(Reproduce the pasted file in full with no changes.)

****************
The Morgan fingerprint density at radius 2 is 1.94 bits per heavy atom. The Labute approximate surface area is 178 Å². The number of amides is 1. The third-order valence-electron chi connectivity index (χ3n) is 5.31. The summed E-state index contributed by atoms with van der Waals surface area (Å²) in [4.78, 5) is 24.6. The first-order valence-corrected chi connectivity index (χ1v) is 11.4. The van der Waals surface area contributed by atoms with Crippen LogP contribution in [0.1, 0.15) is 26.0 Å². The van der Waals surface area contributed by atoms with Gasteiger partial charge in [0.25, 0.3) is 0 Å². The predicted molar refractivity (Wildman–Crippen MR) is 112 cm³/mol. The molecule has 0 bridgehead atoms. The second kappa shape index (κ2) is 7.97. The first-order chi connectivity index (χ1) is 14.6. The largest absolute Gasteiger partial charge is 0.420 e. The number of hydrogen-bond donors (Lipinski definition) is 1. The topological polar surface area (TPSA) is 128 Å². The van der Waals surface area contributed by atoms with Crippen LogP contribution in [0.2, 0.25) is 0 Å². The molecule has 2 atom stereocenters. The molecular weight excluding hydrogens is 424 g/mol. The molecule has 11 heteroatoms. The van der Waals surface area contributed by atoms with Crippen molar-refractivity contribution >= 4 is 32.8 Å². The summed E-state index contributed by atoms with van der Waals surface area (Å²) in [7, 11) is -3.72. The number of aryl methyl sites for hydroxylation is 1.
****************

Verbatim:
The Morgan fingerprint density at radius 2 is 1.94 bits per heavy atom. The Labute approximate surface area is 178 Å². The number of amides is 1. The third-order valence-electron chi connectivity index (χ3n) is 5.31. The summed E-state index contributed by atoms with van der Waals surface area (Å²) in [4.78, 5) is 24.6. The first-order valence-corrected chi connectivity index (χ1v) is 11.4. The van der Waals surface area contributed by atoms with Crippen LogP contribution in [0.1, 0.15) is 26.0 Å². The van der Waals surface area contributed by atoms with Gasteiger partial charge in [0.25, 0.3) is 0 Å². The predicted molar refractivity (Wildman–Crippen MR) is 112 cm³/mol. The molecule has 0 bridgehead atoms. The second kappa shape index (κ2) is 7.97. The first-order chi connectivity index (χ1) is 14.6. The largest absolute Gasteiger partial charge is 0.420 e. The number of hydrogen-bond donors (Lipinski definition) is 1. The topological polar surface area (TPSA) is 128 Å². The van der Waals surface area contributed by atoms with Crippen LogP contribution in [0.2, 0.25) is 0 Å². The molecule has 2 atom stereocenters. The molecular weight excluding hydrogens is 424 g/mol. The molecule has 11 heteroatoms. The van der Waals surface area contributed by atoms with Crippen molar-refractivity contribution >= 4 is 32.8 Å². The summed E-state index contributed by atoms with van der Waals surface area (Å²) in [7, 11) is -3.72. The number of aryl methyl sites for hydroxylation is 1.